Years later, kmail still is not a viable email client?
draciron at gmail.com
Fri Oct 16 08:05:04 BST 2020
On Thu, Oct 15, 2020 at 4:29 PM René J.V. Bertin <rjvbertin at gmail.com>
> On Thursday October 15 2020 20:49:21 Marek Kochanowicz wrote:
> >>Anyway, I can't understand why one would insist on running KDE on a
> >An obsolete machine could still have a nice, complete and well-thought
> out desktop environment, to serve for (simple) >document editing, web
> browsing and other tasks which shouldn't require a competition PC. NB: many
> brand-name PCs and l>aptops that are sold in department store are in fact
> more or less obsolete PCs, because of the components they use.
> An obsolete machine by Windoze standards has been for decades been just
fine for a full function Linux machine. It wasn't until the latest releases
of KDE and Gnome that you had to have Windoze level of hardware just to do
basic stuff. I could do ANYTHING on KDE 4 with Akondi turned off. Which I
did the second I installed KDE 4 on this machine. I NEVER got to where my
machine locked up or got windoze like glitches. I could compile software,
edit very large videos, binary files, hunt through gigs of dump files with
a hex editor, I could mix down music, all while having 10-100 FF or Chrome
tabs or have both open at the same time. I could do basically anything and
with minimal slow downs. Flash was buggy and always has been under Linux,
so I had to limit how much flash I had running on various websites. That
was the only gotcha.
KDE 5 and I can't even single task on this machine. Same machine that a
week before ran fine under KDE4. Even with Akondi killed, which became a
big time challenge, where it was simple to do in KDE4. Even then it's just
too resource hungry to be useful. There's also a lot of annoying "features"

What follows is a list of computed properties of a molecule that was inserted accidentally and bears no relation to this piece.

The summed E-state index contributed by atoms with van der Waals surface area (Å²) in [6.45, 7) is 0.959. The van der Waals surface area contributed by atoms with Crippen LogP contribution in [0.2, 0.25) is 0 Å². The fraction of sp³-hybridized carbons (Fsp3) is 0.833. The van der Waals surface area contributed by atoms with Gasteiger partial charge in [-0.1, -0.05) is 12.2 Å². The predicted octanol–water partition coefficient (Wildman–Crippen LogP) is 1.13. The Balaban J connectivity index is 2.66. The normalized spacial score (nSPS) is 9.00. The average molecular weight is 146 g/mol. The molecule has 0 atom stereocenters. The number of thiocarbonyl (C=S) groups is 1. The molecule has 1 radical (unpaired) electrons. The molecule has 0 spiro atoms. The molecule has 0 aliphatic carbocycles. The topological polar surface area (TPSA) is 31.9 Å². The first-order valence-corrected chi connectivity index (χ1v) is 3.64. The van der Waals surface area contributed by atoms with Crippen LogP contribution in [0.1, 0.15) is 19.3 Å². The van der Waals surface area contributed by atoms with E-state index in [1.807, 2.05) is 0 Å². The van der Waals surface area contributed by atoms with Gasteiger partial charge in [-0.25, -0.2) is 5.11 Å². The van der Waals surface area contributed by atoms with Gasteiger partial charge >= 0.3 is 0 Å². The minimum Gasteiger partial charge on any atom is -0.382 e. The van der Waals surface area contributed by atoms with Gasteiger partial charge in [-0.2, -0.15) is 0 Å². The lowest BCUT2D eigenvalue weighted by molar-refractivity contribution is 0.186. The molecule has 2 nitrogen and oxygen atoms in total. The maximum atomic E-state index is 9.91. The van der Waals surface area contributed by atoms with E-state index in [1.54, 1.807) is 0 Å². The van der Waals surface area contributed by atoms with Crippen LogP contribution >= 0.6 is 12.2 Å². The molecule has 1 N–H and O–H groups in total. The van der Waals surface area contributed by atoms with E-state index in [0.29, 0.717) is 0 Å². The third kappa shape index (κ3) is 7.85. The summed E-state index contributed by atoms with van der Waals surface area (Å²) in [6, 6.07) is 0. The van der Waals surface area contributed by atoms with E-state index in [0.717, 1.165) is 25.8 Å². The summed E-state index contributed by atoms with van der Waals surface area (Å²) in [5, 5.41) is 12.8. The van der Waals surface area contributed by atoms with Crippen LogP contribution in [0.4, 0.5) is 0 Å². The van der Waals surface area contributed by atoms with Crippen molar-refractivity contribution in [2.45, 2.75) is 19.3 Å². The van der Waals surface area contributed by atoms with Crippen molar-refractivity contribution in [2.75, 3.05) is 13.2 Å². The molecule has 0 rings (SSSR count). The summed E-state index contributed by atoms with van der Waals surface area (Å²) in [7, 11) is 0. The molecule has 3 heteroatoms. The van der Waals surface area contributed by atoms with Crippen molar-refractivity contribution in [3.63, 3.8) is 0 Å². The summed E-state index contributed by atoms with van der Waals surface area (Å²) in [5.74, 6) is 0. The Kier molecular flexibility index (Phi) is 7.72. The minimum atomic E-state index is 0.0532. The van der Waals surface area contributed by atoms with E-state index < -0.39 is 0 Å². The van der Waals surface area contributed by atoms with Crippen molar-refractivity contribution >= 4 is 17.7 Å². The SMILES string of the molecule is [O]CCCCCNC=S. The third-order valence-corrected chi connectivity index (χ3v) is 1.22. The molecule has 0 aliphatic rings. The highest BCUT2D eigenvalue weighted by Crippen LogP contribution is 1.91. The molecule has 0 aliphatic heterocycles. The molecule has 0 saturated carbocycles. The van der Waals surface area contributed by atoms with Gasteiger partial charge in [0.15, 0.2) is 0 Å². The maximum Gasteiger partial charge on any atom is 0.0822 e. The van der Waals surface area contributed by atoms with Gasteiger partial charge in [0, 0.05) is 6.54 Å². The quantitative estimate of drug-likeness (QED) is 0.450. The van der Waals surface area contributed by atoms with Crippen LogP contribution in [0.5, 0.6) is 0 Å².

like how focus is handled that drove me nuts. In KDE4 I could tell it to
stop that. Never did find a way to do that in KDE5. I don't want my
OS/desktop trying to decide what I should see or not. I frequently need to
pull info from one window into another and want those windows staying put
and in full view. Frequently I'll have 3 different apps in layered windows
moving back and forth between them as I use various PDFs and website tabs
for reference while I work in some sort of document editor or another Web
> >Compare this with the Mac OS. As far as I know the current version should
> still support my MBP from early 2011 and the >trend has always been that
> newer versions do not slow down older hardware (the same can NOT be said
> for iOS!).
> >There is no hard reason why this would NOT be possible for KDE.
> I fully agree. I actually run a Mac mini for some stuff. Mostly drivers
for break out boxes, and recording software that doesn't exist on Linux.
The video editing is also superior. Mac OS X on a machine with 4 gigs of
RAM can handle anything I toss at it. Even though it's the cheapest Mac
Mini you can buy and is 4 years old. There's no reason any Linux distro
running KDE cannot do the same.
> >> KDE 5 works for people with higher end computers, which excludes a huge
> >> percentage of Linux users. Akondi is the primary culprit.
> >I agree with Marek: akonadi is not the main resource hog. It could really
> burn some CPU and hog the d-bus under KDE4 but >that issue has been
> addressed. Of course akonadi *is* the main culprit for issues in
> KMail/Kontact so if that's basically all the >only KDE application you use
> you might get a skewed impression.
> A lot of AKONDI stuff shows up as Plasma. Turn Akondi off. Check your
Plasma usage, then turn Akondi back on and look again. Even with no apps
running you'll see a big bump in Plasma usage with Akondi turned on.
As for Kmail and any other app that invokes Akondi, I don't dare use it
period. I rarely use any of them anyway. The KDE apps I use most often are
things like Krusader, Gwenview, Kcompare, Kedit (I really miss Kedit on KDE
5. It's in Trinity and I'm loving that), with KDE 5 I have to use the
memory hungry and akward Kate. Kcalc I use frequently. I also use
Konversion frequently. Kaffiene I used to use more, but it struggles now
with some formats. I've moved to VLC as my default and Kaffiene only now
and then. Back when I still used Fedora, Kyum was my favorite. With Ubutu I
use Synaptic. Hydrogen is I believe a KDE app. I use it a lot. If Kparted
still exists it's not listed in the repositories. So I use Gparted instead.
I preferred Kparted but it wasn't a big preference. I use Koffice now and
then. I actually prefer it over Libre, but the compatibility with Word is
crappy with Koffice. So I just default to Libre nowadays. Knmap is handy at